Environmental stressors such as air pollutants impact microbes in the face and body and can trigger certain skin conditions, according to Unilever’s Harcup, who discussed innovation progress in the skin microbiome. One intervention strategy is a hydrating four-in-one prebiotic multi-cleanser from Murad that helps repair damage.

Another treatment, Living Proof Restore Dry Scalp Treatment, is a dandruff treatment. Paraben Free and Color Safe Scalp Treatment provides instant hydration and long lasting relief from dry scalp flaking, itchiness and irritation. Its vitamin B3-based microbiome balancing complex realigns the scalp’s natural ecosystem for long-lasting relief.

Harcup also recommended the Extremely Dry Skin Rescue of Vaseline, which is formulated with a unique barrier repair complex to strengthen the skin barrier and is believed to heal dry skin in five days.

Simmering of Henkel discussed what is known and unknown about the skin microbiome, including the impact of cosmetics on the skin microbiome.

“I think it makes more sense to study the functionality of the skin microbiota,” he said. “For that, we have to improve the technology. “

He also cautioned against the credibility of some product labels that claim to make positive changes to the skin microbiome.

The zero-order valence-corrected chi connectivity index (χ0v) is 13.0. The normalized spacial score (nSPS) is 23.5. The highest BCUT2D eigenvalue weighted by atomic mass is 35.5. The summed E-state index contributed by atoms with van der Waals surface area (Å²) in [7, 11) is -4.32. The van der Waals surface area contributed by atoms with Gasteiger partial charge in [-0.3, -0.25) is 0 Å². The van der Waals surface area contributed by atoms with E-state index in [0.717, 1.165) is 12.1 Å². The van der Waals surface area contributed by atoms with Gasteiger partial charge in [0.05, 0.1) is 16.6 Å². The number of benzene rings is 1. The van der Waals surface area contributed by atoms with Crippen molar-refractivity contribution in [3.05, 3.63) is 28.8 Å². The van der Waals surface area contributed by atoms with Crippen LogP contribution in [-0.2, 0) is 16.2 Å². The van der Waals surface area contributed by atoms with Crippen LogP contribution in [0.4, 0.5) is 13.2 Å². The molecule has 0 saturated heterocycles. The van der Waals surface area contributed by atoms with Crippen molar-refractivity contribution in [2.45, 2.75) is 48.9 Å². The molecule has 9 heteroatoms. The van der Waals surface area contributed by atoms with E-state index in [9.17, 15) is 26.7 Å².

“There are several products on the market that claim some kind of impact on the skin microbiome, which have no or very, very little evidence of an effect,” he noted.

Irina Agro, Senior Account Manager at Ashland, focused her talk on understanding the possible long-term effects cosmetic preservatives could have on the healthy skin microbiome. Agro created a unique body lotion inoculation test that used a cocktail of bacteria and a cocktail of yeasts and molds. Using the forearms of 23 subjects of all ages as a test area (a fairly stable environment on the skin), the lotion was applied twice a day for 28 days. The study concluded that there was an insignificant difference between the baseline and the three-week swab, and that the preservative blend, which included a blend of phenoxyethanol and ethylhexylglycerin, protected the product without altering the skin microbiome.

A balanced microbiome, added by Agro, contributes to skin health. She added that more research needs to be done to determine if the microbiome is responsible for better skin health or if skin health is responsible for a healthier microbiome.

“We are seeing a correlation between a disrupted microbiome and a disrupted skin barrier,” she noted.

Peter Larson, a doctoral student at the Doctoral Research Jackson Laboratory for Genomic Medicine at the University of Connecticut, discussed the engineering of the aging skin microbiome in relation to gut health. Gut diversity, he said, increases with age and frailty and is linked to a weaker immune system.

“The skin microbiome in the elderly appears to be a major reservoir of pathogens and antimicrobial resistant factors, particularly in the elderly living in healthcare settings,” said Larson. “In unstable states of the microbiome, you are more likely to be colonized by pathogens, but it might be more susceptible to colonization by probiotics.”